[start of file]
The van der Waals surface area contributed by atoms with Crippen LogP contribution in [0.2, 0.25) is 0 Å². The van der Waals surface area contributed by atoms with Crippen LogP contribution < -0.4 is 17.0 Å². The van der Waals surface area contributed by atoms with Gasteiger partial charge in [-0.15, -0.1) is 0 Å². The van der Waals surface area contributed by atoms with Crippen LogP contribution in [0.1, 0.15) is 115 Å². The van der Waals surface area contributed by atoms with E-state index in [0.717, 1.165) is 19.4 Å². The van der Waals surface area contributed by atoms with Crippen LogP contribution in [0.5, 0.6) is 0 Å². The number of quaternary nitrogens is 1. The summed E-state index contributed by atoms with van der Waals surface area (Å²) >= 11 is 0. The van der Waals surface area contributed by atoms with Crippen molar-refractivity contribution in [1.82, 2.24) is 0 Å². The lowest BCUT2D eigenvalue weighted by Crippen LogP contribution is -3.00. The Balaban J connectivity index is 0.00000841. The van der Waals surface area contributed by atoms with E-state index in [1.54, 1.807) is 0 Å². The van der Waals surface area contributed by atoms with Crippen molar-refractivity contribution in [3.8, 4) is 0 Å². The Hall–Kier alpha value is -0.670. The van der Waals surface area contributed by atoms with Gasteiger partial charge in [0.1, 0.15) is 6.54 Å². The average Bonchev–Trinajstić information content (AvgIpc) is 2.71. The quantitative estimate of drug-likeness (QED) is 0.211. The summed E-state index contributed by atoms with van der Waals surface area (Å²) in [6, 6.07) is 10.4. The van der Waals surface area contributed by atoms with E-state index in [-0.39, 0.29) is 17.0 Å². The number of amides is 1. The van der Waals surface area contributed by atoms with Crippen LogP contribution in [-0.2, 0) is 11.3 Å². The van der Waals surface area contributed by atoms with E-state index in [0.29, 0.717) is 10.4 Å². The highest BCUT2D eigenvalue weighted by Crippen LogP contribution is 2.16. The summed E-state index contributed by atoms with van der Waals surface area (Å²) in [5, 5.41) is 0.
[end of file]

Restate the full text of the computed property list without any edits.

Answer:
The van der Waals surface area contributed by atoms with Crippen LogP contribution in [0.2, 0.25) is 0 Å². The van der Waals surface area contributed by atoms with Crippen LogP contribution < -0.4 is 17.0 Å². The van der Waals surface area contributed by atoms with Gasteiger partial charge in [-0.15, -0.1) is 0 Å². The van der Waals surface area contributed by atoms with Crippen LogP contribution in [0.1, 0.15) is 115 Å². The van der Waals surface area contributed by atoms with E-state index in [0.717, 1.165) is 19.4 Å². The van der Waals surface area contributed by atoms with Crippen LogP contribution in [0.5, 0.6) is 0 Å². The number of quaternary nitrogens is 1. The summed E-state index contributed by atoms with van der Waals surface area (Å²) >= 11 is 0. The van der Waals surface area contributed by atoms with Crippen molar-refractivity contribution in [1.82, 2.24) is 0 Å². The lowest BCUT2D eigenvalue weighted by Crippen LogP contribution is -3.00. The Balaban J connectivity index is 0.00000841. The van der Waals surface area contributed by atoms with E-state index in [1.54, 1.807) is 0 Å². The van der Waals surface area contributed by atoms with Crippen molar-refractivity contribution in [3.8, 4) is 0 Å². The Hall–Kier alpha value is -0.670. The van der Waals surface area contributed by atoms with Gasteiger partial charge in [0.1, 0.15) is 6.54 Å². The average Bonchev–Trinajstić information content (AvgIpc) is 2.71. The quantitative estimate of drug-likeness (QED) is 0.211. The summed E-state index contributed by atoms with van der Waals surface area (Å²) in [6, 6.07) is 10.4. The van der Waals surface area contributed by atoms with E-state index in [-0.39, 0.29) is 17.0 Å². The number of amides is 1. The van der Waals surface area contributed by atoms with Crippen LogP contribution in [-0.2, 0) is 11.3 Å². The van der Waals surface area contributed by atoms with E-state index in [0.29, 0.717) is 10.4 Å². The highest BCUT2D eigenvalue weighted by Crippen LogP contribution is 2.16. The summed E-state index contributed by atoms with van der Waals surface area (Å²) in [5, 5.41) is 0.